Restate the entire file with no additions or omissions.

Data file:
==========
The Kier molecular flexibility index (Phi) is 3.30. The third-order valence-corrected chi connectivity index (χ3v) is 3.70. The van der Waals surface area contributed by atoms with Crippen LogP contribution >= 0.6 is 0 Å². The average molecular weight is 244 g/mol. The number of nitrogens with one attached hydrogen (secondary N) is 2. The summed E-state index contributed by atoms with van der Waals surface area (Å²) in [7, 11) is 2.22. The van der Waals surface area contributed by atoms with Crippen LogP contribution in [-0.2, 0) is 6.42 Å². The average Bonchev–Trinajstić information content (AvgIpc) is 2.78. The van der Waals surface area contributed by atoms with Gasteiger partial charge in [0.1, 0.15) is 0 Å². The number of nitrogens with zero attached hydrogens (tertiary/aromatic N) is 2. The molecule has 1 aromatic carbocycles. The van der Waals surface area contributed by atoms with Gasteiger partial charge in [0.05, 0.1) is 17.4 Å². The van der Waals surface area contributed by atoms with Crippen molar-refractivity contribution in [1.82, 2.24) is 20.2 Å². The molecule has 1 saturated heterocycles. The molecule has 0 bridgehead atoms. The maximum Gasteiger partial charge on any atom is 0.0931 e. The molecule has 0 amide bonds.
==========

The Kier molecular flexibility index (Phi) is 3.30. The third-order valence-corrected chi connectivity index (χ3v) is 3.70. The van der Waals surface area contributed by atoms with Crippen LogP contribution >= 0.6 is 0 Å². The average molecular weight is 244 g/mol. The number of nitrogens with one attached hydrogen (secondary N) is 2. The summed E-state index contributed by atoms with van der Waals surface area (Å²) in [7, 11) is 2.22. The van der Waals surface area contributed by atoms with Crippen LogP contribution in [-0.2, 0) is 6.42 Å². The average Bonchev–Trinajstić information content (AvgIpc) is 2.78. The van der Waals surface area contributed by atoms with Gasteiger partial charge in [0.1, 0.15) is 0 Å². The number of nitrogens with zero attached hydrogens (tertiary/aromatic N) is 2. The molecule has 1 aromatic carbocycles. The van der Waals surface area contributed by atoms with Gasteiger partial charge in [0.05, 0.1) is 17.4 Å². The van der Waals surface area contributed by atoms with Crippen molar-refractivity contribution in [1.82, 2.24) is 20.2 Å². The molecule has 1 saturated heterocycles. The molecule has 0 bridgehead atoms. The maximum Gasteiger partial charge on any atom is 0.0931 e. The molecule has 0 amide bonds.